Congress passed the Gramm-Rudman-Hollings
Deficit Control Act of 1985. The Act
was designed to eliminate the federal budget deficit by restricting
spending during fiscal years 1986 through 1991.
Under the law, if maximum
allowable deficit amounts were exceeded, automatic cuts, as requested by
the Comptroller General, would go into effect.
The US Supreme Court found
that the duties which the Congress delegated to the Comptroller General
did violate the doctrine of separation of powers and were unconstitutional.
The Supreme Court used a two
The Supreme Court felt that
that the Comptroller General was subservient to the Legislative Branch.
The Act gave Congress the
power to remove the Comptroller via means other than impeachment. The
power to fire gave Congress de facto control over him.
In order to remove the
Comptroller General, Congress would need to have both houses of
Congress vote to remove him, and the vote could be vetoed by the
President (like any normal bill).
Second, in examining the
functions that this officer would carry out under the Deficit Control
Act, the Court concluded that the
Comptroller General was being asked to execute the laws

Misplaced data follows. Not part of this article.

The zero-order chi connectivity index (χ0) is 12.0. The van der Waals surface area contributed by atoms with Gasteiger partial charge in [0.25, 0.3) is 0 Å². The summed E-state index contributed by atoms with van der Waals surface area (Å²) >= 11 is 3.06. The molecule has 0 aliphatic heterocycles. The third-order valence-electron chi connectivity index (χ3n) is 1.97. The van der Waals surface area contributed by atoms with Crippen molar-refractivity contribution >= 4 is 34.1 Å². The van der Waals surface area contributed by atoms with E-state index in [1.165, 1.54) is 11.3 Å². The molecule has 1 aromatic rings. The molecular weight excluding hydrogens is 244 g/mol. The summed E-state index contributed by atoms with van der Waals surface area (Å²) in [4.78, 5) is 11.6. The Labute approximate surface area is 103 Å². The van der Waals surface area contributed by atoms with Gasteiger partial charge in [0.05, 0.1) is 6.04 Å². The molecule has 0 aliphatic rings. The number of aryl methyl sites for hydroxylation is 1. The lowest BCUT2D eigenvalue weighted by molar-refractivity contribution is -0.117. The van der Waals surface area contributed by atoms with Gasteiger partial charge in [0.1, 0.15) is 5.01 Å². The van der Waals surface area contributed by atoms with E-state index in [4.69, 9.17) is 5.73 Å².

and, thus, was intruding on the prerogatives of the Executive Branch.
In a dissent, Justice White's
argued that the Act should have been upheld.
Determining the level of
spending by the Federal government is a legislative function, not an
executive one, he argued. Even if the power were executive, White did not
see anything wrong with delegating that power to an agent as long as
Congress can only influence him by a means that is subject to the Presentment
Clause and Bicameralism
White felt that the Act met
those requirements, since the Comptroller can only be influenced by
Congress by a joint resolution.
Basically, Congress can only
write laws, they can't execute the laws. The Deficit Control Act basically had Congress ordering someone to
execute laws. Therefore, it violated separation of powers.
This ruling helped to
maintain the idea of the Administrative State that was jeopardized by INS
v. Chada (462 U.S. 919 (1983)), by arguing that the real
problem with INS v. Chada
was that Congress, after passing a law, had a continuing role in
executing the law, not that having Executive Branch agencies making laws
via rulemaking (thereby violating the Presentment Clause and separation of powers).
Administrative agencies can
make regulations, but Congress can't meddle with those regulations
(other than by passing explicit laws, bicamerally and with presentment).
Congress cannot be involved
in an executive function, vs. Congress can't engage in a legislative
function that doesn't meet the standards of bicameralism and presentment.